Walking lunges can help strengthen the lower body. They can also help stretch out the hamstring and glutes.

Incorporate both static and walking lunges in your routine for best results.

What muscles are worked?

Walking lunges work the following muscles:

  • quadriceps
  • glutes
  • hamstrings
  • calves
  • abdominals
  • hips

Other benefits of walking lunges are listed below.

Increase range of motion

Walking lunges can help increase your range of motion by helping to increase flexibility, and loosen up your hips and hamstrings. This can help improve posture and balance, which can be beneficial to athletes, casual exercisers, and fitness novices alike.

Enhanced functionality

Walking lunges are a functional exercise. They mimic movements you do every day like standing up, sitting, and stepping forward to pick something up off the floor. Practicing walking lunges regularly can help make these everyday movements easier in real life.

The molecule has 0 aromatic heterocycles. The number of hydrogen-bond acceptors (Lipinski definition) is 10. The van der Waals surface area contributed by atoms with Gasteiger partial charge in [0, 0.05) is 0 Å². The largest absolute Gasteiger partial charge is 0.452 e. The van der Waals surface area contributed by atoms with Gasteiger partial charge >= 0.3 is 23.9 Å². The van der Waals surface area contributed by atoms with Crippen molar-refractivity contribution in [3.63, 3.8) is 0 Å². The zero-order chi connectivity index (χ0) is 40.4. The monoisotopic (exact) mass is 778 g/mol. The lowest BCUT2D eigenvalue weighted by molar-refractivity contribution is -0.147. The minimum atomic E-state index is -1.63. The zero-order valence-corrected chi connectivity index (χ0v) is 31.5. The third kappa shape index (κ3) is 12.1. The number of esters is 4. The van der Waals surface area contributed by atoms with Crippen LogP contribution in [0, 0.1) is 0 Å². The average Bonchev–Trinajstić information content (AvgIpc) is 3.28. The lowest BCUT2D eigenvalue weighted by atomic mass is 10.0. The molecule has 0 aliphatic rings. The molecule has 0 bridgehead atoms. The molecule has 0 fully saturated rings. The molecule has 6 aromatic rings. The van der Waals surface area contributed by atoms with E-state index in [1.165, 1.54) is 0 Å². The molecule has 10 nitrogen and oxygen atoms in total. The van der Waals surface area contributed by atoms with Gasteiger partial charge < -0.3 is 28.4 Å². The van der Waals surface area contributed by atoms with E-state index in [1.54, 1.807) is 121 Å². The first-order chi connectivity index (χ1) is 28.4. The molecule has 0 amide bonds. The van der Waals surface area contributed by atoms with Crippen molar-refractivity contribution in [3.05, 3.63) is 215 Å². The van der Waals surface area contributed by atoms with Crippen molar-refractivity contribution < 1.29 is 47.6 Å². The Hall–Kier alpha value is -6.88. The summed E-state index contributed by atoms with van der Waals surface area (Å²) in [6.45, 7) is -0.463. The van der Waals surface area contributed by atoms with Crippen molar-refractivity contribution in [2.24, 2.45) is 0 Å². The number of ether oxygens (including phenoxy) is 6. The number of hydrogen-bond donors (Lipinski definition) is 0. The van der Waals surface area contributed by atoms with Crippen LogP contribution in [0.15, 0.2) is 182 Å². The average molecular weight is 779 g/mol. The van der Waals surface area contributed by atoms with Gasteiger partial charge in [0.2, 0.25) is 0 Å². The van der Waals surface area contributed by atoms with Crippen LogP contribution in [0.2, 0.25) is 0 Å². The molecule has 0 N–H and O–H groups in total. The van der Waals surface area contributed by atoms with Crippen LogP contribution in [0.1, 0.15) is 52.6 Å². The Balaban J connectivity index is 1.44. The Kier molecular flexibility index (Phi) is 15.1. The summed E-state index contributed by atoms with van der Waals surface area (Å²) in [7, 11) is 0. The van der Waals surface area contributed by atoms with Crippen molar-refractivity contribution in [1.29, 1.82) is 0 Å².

If you’re looking to improve your physical fitness level and strengthen your legs, try adding walking lunges to your weekly exercise routine 2 to 3 times a week.

If you’re new to fitness, you can start by doing 10 to 12 walking lunges at a time. If your goal is to lose weight or tone your body, try other lunge variations, too, such as jumping lunges or lunges with a bicep curl.

Additionally, try cardio or high-intensity interval training 2 to 3 times per week, alternating days with strength training, like lunges, on the other days.

If you aren’t sure how to set up an exercise routine, consider working with a certified personal trainer who can make a schedule for you to follow, or look for a routine online.

Walking lunges are an excellent functional exercise for strengthening the lower body. Add them to your workout routine a few times a week to strengthen your legs, hips, glutes, abs, and more.

If you’re new to exercise, practice performing a static lunge first. Once you have the movement down, you can try walking lunges. Work with a certified personal trainer if you aren’t sure you are doing the movement correctly.